Irrigator, rectal or vaginal

Royal Australian and New Zealand College of Obstetricians & Gynaecologists,

Irrigator nozzle, black bakerlite,.

Historical information

Artefact may have been used for enema or vaginal irrigation. Mary Howlett (1840-1922) began practising as a country midwife in 1866 in the western district of Victoria. She qualified as a 'ladies monthly nurse' in 1887 and continued to practise as a nurse and midwife until 1920. Mrs Howlett's midwifery box and contents were given to Dr Frank Forster and he donated to the museum collection in the 1993. A related item held in the collection is Mrs Howlett's linen apron donated by Patricia Thompson in 1993.

Photograph

Royal Australian and New Zealand College of Obstetricians & Gynaecologists,

Photograph, sepia, Mrs Mary Howlett, midwife, formal studio portrait, studio stamp "Johstone O'Shannessy & Co." Inscribed on verso, probably by Dr Frank Forster, "MRS MARY LIVINGSTONE/ HOWLETT".

Historical information

This paper was read on 14 June 1965 by Dr Frank Forster at a meeting of the section of Medical History, Victorian branch, Australian Medical Association, according to Ann Tovell, who worked at the AMA and in association with Frank. It was likely that Frank Forster acquired the midwifery box belonging to Mrs Mary Howlett at the former Eastern market that was located on the corner of Bourke and Russell Streets up to the early 1960s.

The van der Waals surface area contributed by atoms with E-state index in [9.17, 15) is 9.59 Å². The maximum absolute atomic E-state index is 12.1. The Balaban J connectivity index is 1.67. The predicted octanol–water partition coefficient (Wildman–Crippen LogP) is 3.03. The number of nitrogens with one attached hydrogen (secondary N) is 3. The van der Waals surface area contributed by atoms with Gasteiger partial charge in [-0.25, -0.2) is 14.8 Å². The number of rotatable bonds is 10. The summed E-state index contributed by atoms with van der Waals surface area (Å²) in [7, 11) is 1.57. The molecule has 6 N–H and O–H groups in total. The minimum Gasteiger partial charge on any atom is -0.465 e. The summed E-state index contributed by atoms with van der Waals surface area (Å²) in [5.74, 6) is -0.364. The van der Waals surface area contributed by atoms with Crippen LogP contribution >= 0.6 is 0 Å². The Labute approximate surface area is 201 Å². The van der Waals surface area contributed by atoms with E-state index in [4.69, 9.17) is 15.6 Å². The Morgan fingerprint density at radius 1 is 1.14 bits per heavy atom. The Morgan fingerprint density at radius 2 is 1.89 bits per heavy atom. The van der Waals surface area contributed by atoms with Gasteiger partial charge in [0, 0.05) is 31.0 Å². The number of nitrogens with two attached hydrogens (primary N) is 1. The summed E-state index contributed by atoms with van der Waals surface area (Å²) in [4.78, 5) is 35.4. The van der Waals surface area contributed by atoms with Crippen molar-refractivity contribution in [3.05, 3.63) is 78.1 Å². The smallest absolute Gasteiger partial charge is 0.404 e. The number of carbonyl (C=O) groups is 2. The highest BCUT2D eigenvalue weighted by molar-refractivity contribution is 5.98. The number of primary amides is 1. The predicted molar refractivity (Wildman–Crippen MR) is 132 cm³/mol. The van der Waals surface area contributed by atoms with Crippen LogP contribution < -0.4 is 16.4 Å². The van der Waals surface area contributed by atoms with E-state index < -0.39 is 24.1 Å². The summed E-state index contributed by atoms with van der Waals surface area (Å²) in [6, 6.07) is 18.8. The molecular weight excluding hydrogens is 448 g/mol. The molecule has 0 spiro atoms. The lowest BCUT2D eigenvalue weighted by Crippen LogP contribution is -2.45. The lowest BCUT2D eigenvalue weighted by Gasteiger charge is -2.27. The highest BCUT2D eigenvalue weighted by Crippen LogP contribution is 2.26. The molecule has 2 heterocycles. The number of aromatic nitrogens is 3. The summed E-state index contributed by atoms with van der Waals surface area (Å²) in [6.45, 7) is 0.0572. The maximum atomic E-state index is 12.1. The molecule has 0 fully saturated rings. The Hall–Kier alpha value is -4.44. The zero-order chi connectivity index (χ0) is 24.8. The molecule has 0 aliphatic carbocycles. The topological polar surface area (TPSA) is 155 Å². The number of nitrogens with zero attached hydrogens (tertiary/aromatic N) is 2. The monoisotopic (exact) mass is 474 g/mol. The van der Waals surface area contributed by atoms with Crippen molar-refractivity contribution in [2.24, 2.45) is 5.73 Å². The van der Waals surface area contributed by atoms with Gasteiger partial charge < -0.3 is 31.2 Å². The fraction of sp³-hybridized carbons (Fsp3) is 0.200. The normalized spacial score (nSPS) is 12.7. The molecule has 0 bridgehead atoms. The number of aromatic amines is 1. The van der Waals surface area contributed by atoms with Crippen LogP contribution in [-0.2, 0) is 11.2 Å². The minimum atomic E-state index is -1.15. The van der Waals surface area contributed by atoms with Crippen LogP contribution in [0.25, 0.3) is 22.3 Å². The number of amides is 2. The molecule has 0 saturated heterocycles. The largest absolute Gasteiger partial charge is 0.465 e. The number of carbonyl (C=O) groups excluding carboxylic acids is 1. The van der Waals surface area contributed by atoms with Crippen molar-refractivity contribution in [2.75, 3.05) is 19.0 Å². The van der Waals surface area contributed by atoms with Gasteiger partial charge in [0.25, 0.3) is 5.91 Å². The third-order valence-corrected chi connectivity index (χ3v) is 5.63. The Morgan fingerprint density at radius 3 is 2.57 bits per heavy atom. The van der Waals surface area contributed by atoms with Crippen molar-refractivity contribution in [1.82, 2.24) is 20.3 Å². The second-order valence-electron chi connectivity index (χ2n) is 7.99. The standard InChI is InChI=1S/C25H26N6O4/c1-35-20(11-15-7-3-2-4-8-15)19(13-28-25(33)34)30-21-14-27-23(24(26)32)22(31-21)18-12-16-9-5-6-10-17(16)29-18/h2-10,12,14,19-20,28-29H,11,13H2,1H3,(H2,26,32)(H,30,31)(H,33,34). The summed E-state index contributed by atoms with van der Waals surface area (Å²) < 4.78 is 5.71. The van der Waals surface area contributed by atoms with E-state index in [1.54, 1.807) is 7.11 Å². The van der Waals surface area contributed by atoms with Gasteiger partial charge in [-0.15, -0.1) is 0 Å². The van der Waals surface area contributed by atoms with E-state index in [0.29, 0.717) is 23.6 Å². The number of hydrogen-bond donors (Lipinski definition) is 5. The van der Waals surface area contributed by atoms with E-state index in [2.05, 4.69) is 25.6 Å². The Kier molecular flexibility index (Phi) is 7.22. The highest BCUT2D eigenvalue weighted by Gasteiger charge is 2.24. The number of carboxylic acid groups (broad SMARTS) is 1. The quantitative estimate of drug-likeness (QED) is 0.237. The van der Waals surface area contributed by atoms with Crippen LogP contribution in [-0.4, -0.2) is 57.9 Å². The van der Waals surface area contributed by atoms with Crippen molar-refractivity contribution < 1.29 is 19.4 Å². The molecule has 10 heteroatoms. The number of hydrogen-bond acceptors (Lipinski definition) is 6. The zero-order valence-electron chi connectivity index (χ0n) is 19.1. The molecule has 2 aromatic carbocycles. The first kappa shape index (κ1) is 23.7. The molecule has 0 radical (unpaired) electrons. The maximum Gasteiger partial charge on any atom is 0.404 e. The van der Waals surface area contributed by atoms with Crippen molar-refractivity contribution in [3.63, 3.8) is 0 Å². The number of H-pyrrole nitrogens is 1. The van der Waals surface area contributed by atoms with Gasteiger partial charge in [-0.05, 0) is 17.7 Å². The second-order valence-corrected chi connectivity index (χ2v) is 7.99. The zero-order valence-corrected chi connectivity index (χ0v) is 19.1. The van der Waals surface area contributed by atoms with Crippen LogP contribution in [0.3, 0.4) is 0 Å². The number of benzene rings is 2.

Forceps, artery

Royal Australian and New Zealand College of Obstetricians & Gynaecologists,

Pocket dressing case, chamois, containing Staight Spencer Wells artery forceps x2, Allis box jointed tissue forceps x2, straight probe, curved mayo scissors, straight dissecting forceps, catheter [female], straight McPhail needle holder.

Towel

Royal Australian and New Zealand College of Obstetricians & Gynaecologists,

Towel, thick cotton, "Hospital" woven into the central band.

Historical information

Dr Henry Mitchell O'Sullivan worked in the Victorian country town as a general practitioner in Casterton from 1919 until his death in 1977. He also practiced obstetrics. The gladstone bag and contents are a unique time capsule of the type of instruments and pharmaceuticals used in the inter-war period. His son, Dr David More O'Sullivan donated the obstetric bag and its contents to the College in 1999.

Douche, syringe

Royal Australian and New Zealand College of Obstetricians & Gynaecologists,